diamond geezer

 Thursday, August 09, 2018

51½°N

Greenwich is world famous as the point on the Earth's surface which defines the zero line of longitude. But London's line of latitude is far less numerically satisfying, hence much less well known. The 51st parallel passes well to the south of the capital, somewhere around Haywards Heath, while the 52nd parallel passes well to the north through Milton Keynes. Greater London lies slap bang between the two, indeed the line for 51½°N slices the capital pretty much in half.



So my intention is to undertake a journey along this fifty-one-and-a-halfth parallel, the line of latitude also known as 51.5°N or 51°30'N. I'm not walking it, not least because this particular line crosses the Thames as many as six times, and only one of these has a bridge. But I will be stopping off at numerous locations which happen to lie precisely on this imaginary line, i.e. exactly 103 one-hundred-and-eightieths of the angular distance between the equator and the North Pole.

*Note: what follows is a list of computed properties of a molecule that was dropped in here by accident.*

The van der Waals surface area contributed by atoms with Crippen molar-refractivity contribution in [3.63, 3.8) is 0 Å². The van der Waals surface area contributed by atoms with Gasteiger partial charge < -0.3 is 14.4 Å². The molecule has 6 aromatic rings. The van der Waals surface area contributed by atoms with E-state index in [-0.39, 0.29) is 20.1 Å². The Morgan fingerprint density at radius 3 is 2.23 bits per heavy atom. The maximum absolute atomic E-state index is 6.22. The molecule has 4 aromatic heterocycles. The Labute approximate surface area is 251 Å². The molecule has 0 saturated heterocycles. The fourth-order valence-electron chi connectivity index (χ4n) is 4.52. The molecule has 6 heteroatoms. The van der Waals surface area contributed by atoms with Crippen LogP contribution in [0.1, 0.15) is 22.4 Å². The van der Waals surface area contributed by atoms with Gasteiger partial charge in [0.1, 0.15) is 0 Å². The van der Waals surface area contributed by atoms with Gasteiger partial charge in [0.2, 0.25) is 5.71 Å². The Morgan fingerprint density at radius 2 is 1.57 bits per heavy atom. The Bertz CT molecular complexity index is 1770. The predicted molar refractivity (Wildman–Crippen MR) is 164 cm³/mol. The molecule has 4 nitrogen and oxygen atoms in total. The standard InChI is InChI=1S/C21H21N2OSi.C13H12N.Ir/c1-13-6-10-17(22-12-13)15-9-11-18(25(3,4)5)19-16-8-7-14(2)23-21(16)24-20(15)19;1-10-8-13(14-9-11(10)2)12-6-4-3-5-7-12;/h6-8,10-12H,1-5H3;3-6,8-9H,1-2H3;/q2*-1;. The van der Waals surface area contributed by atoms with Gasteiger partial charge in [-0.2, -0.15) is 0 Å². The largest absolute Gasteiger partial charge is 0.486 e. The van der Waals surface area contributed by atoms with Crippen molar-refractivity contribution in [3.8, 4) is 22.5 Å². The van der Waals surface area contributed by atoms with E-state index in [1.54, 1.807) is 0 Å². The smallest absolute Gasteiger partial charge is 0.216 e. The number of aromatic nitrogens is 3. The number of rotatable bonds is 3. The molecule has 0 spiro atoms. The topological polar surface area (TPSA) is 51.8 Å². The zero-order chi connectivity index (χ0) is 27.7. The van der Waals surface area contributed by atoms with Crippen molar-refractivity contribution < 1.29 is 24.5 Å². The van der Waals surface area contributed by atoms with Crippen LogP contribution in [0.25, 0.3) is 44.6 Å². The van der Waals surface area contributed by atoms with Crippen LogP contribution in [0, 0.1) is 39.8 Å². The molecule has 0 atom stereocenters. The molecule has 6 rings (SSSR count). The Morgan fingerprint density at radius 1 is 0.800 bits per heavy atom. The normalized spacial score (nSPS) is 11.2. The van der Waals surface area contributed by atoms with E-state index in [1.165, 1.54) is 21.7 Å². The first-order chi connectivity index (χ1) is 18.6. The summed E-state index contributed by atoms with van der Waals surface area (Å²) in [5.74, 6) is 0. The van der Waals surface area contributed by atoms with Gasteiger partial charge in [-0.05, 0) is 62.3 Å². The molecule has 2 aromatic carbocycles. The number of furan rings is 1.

Because this is essentially a random east-west line, it traverses some utterly mundane parts of London and just misses several places of genuine interest. But sometimes the mundane bits can be the most fascinating, and don't worry, there are some amazing direct hits along the way. I'll be starting out east, on the edge of Thurrock, and crossing at least a dozen London boroughs on my way to the river Colne in almost-Buckinghamshire. I promise not to blog about my journey every day, but let's see if I can tick off all thirty-one miles by the end of the month. [map]